Working in Kim’s lab has been the highlight of Walter Mowel’s four years at UMaine. Mowel is a Biology major and Pre-Med student from Montpelier, Vt., whose scientific interest lies in infectious diseases. He spent his final semester researching a virus that hasn’t been studied in zebrafish before. And when he stood up for Kim’s hallway inquisition, his enthusiasm for the project outweighed any fear.
“Before this, I spent a lot of time working on an experiment that didn’t work out, but with this project, I was able to get a lot of data that has me really excited,” Mowel says. “It’s so much fun to essentially look at something for the first time. A lot of times, when you set out to conduct a study, you’ll go to a scientific journal or you’ll go online to see what other scientists have done, but in this case, we couldn’t. We’re basically finding something new and that’s been outstanding.”
Aaron Perreault, a Biochemistry major and Honors student from Northfield, N.H., spent his junior and senior years in Kim’s lab studying Pseudomonas aeruginosa, a bacterium that regularly infects cystic fibrosis patients — one of many pathogens that the innate immune response normally quells.
“When children with cystic fibrosis are younger, they get infections with pathogens that make sense, such as Haemophilius influenzae, staph infections, more common lung pathogens. But by the time they’re in their teens, patients all have Pseudomonas infections, which are very rare in healthy individuals,” Kim says. “Why Pseudomonas rather than a more common respiratory pathogen?”
The answer to that question may someday be used to create therapeutics, and Perreault, one of five UMaine students to gain admission to Tufts University School of Medicine as a sophomore through the Tufts Maine Track Early Assurance program since 2009, may someday prescribe those therapeutics.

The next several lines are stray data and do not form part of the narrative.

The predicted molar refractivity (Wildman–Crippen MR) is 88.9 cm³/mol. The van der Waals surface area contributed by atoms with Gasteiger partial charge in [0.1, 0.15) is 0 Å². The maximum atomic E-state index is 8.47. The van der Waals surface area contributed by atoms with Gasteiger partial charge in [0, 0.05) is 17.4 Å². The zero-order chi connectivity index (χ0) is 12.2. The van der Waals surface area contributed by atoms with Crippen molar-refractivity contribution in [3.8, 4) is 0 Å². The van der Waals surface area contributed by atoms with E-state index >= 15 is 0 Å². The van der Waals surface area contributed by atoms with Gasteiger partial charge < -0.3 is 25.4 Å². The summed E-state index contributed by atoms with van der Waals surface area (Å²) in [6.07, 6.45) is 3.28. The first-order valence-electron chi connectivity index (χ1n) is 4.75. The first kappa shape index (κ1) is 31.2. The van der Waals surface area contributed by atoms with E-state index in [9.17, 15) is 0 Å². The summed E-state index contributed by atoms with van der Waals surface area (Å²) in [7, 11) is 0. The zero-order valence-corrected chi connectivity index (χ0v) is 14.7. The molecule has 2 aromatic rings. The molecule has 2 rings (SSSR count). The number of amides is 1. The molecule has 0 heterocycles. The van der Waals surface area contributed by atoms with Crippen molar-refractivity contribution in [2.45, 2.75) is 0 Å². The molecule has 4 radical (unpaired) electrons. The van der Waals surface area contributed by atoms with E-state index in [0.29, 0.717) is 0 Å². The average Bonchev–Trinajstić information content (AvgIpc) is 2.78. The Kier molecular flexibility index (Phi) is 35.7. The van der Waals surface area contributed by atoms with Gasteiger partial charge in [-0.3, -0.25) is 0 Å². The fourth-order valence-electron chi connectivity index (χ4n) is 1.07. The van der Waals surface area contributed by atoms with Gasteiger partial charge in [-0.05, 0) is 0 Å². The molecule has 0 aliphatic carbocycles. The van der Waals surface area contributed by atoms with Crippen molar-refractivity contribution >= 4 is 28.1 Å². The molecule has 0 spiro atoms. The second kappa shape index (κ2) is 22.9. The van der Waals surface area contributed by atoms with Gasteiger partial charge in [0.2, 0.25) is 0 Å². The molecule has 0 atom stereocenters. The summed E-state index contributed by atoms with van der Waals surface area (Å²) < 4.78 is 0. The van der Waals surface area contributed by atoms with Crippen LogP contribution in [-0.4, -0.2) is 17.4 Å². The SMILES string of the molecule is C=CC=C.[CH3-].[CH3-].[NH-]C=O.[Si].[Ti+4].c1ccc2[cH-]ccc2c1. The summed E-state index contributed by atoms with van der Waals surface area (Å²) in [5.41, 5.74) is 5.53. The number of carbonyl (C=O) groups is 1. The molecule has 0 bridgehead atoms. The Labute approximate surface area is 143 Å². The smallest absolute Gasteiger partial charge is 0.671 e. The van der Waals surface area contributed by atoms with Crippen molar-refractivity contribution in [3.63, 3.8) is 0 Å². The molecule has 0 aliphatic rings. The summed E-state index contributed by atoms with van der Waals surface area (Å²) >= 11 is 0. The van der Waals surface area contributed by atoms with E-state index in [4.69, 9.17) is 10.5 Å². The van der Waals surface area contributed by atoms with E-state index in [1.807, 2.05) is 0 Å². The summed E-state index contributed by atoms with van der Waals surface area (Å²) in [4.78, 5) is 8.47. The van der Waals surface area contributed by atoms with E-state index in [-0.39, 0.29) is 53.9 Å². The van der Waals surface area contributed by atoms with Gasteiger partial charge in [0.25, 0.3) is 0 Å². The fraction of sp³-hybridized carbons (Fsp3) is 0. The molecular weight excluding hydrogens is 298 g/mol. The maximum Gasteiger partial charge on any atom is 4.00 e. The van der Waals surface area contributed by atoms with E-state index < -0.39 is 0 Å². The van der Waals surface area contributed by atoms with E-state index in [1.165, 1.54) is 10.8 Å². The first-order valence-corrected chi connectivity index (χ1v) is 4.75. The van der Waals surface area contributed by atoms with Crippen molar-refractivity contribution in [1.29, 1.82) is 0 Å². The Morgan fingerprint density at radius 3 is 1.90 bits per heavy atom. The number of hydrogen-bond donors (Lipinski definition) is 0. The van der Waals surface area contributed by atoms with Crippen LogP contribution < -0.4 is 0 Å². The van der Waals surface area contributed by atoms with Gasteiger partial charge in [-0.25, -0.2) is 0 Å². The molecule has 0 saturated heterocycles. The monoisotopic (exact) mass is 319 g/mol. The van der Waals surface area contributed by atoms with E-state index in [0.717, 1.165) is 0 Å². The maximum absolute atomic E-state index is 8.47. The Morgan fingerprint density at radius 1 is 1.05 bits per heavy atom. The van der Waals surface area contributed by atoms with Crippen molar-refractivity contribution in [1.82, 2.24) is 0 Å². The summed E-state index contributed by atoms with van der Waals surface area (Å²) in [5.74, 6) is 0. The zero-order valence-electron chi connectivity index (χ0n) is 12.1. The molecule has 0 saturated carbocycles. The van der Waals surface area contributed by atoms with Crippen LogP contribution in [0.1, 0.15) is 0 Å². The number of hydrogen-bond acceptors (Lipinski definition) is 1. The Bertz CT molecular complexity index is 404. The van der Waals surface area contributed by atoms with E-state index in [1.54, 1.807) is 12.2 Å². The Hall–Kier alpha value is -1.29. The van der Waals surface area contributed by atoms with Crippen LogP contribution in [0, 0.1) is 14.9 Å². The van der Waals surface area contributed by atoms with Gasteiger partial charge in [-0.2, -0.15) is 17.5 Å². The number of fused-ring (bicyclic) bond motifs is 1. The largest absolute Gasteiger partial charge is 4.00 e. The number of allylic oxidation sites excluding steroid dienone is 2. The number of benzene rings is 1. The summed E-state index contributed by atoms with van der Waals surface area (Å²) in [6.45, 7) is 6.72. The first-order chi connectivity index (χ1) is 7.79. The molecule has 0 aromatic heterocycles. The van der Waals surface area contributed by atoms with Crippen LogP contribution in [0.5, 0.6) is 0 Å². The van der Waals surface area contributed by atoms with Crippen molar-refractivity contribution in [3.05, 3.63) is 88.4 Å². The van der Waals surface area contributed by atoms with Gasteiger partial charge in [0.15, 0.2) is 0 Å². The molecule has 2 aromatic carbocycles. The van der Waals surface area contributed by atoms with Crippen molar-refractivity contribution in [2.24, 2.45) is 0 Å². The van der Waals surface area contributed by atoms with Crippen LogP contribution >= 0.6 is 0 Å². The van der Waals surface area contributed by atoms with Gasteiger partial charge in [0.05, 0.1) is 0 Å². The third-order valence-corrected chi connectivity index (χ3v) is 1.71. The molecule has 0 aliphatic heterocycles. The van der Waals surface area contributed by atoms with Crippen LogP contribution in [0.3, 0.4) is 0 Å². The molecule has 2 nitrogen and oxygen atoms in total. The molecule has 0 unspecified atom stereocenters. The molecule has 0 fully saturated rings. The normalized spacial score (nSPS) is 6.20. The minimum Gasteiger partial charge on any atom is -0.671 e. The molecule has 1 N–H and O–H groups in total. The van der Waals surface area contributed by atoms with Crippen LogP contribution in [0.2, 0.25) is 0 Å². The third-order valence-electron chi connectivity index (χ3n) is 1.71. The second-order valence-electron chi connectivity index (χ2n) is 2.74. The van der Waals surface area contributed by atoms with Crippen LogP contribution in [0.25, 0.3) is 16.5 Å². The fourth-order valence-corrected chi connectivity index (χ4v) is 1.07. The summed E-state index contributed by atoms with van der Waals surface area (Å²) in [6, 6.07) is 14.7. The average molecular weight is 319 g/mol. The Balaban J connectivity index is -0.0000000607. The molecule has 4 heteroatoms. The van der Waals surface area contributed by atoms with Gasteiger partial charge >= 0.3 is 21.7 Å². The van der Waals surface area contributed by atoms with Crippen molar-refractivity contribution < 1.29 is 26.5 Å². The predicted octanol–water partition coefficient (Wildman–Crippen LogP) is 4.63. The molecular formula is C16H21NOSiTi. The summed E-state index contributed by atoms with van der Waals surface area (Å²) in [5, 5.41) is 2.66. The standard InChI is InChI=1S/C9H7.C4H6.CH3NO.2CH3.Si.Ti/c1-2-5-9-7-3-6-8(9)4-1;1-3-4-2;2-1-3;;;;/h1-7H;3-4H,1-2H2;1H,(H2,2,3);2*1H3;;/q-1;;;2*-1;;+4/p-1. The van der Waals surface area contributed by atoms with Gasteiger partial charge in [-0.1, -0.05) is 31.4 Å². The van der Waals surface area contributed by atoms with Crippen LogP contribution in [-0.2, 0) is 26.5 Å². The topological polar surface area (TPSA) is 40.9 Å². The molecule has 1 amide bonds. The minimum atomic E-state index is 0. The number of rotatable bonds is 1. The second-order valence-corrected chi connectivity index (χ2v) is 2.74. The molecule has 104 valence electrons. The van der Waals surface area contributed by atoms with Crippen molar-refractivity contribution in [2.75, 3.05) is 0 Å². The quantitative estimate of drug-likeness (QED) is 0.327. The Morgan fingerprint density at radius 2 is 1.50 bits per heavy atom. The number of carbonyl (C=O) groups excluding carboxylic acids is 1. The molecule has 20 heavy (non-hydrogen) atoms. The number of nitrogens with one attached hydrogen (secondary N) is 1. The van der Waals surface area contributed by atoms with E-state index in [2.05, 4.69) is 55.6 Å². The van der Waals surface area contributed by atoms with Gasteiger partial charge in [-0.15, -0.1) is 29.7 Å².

Though Perreault admits that the biggest lesson he’s learned is that his lab skills aren’t particularly strong, the experience has also taught him the value of analytical thinking and keeping an open mind. His work in Kim’s lab was the basis for his Honors thesis, and in the weeks leading up to his defense, he was no stranger to Kim’s hallway inquisitions.
“It can be intimidating at first, but once you figure out that she’s grilling you to make you a better student, it makes you work harder,” Perreault says.
Kim will do whatever it takes to instill confidence in her students. Sometimes that means an informal inquisition like the one in the hall. Other times, it means meeting on nights or weekends to make sure that her students are prepared to consider every angle when defending their theses or dissertations. And sometimes, it just means handing over the reins.
When Steve Altman was at UMaine — he earned a bachelor’s in microbiology in 2002 and a master’s in molecular biology in 2003 — he worked on basic immunology in zebrafish. Kim gave him a lot of wiggle room with his experiments, but she also challenged him to try things that might be outside his comfort level, and that continues to influence the way he does science.
“Some of my friends worked in labs where the principal investigator told them what to do,” recalls Altman, who now conducts Alzheimer’s research for Amgen in Cambridge, Mass. “With Carol, it was a little bit more open-ended. She gave me guidance, but she also allowed me to make decisions on my own. That stuck with me.”
Inspiring the next generation of doctors and researchers is what gets Kim out of bed in the morning. She wants them to get jazzed about how crafty bacteria and viruses are. She wants them to experience the thrill of seeing something for the first time. And the best way to do that is through research.
“I love doing the brainstorming, working with a student to figure out the best question to ask,” Kim says. “Seeing them come in to check on their fish, to see what their results are, that’s exciting to me.”